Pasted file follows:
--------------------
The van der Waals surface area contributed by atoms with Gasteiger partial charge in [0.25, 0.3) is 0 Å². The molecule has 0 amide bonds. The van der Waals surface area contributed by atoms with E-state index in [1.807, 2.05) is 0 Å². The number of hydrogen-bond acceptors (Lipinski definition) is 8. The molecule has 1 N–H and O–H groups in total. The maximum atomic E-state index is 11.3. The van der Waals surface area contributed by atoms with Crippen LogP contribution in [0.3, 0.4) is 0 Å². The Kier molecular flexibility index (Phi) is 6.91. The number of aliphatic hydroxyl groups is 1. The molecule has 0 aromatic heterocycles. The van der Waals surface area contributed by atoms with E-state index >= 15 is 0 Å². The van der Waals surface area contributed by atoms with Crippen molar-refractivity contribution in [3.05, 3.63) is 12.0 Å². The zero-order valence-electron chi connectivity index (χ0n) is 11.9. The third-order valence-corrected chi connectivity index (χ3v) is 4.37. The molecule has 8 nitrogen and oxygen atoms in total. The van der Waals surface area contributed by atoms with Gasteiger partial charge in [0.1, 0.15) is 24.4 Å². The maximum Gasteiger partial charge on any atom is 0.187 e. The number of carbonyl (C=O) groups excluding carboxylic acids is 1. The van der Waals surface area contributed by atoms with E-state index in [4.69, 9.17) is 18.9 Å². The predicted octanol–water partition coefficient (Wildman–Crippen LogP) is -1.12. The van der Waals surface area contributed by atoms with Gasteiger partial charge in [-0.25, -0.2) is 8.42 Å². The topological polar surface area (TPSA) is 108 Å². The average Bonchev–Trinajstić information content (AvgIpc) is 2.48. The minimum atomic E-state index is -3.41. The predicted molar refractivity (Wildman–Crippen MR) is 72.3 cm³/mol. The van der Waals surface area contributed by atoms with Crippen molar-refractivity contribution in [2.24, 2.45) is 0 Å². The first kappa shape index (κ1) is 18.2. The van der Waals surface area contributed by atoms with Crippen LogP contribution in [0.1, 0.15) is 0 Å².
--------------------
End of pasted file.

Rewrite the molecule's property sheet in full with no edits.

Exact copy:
The van der Waals surface area contributed by atoms with Gasteiger partial charge in [0.25, 0.3) is 0 Å². The molecule has 0 amide bonds. The van der Waals surface area contributed by atoms with E-state index in [1.807, 2.05) is 0 Å². The number of hydrogen-bond acceptors (Lipinski definition) is 8. The molecule has 1 N–H and O–H groups in total. The maximum atomic E-state index is 11.3. The van der Waals surface area contributed by atoms with Crippen LogP contribution in [0.3, 0.4) is 0 Å². The Kier molecular flexibility index (Phi) is 6.91. The number of aliphatic hydroxyl groups is 1. The molecule has 0 aromatic heterocycles. The van der Waals surface area contributed by atoms with E-state index >= 15 is 0 Å². The van der Waals surface area contributed by atoms with Crippen molar-refractivity contribution in [3.05, 3.63) is 12.0 Å². The zero-order valence-electron chi connectivity index (χ0n) is 11.9. The third-order valence-corrected chi connectivity index (χ3v) is 4.37. The molecule has 8 nitrogen and oxygen atoms in total. The van der Waals surface area contributed by atoms with Gasteiger partial charge in [0.1, 0.15) is 24.4 Å². The maximum Gasteiger partial charge on any atom is 0.187 e. The number of carbonyl (C=O) groups excluding carboxylic acids is 1. The van der Waals surface area contributed by atoms with E-state index in [4.69, 9.17) is 18.9 Å². The predicted octanol–water partition coefficient (Wildman–Crippen LogP) is -1.12. The van der Waals surface area contributed by atoms with Gasteiger partial charge in [-0.25, -0.2) is 8.42 Å². The topological polar surface area (TPSA) is 108 Å². The average Bonchev–Trinajstić information content (AvgIpc) is 2.48. The minimum atomic E-state index is -3.41. The predicted molar refractivity (Wildman–Crippen MR) is 72.3 cm³/mol. The van der Waals surface area contributed by atoms with Crippen molar-refractivity contribution in [2.24, 2.45) is 0 Å². The first kappa shape index (κ1) is 18.2. The van der Waals surface area contributed by atoms with Crippen LogP contribution in [0.1, 0.15) is 0 Å².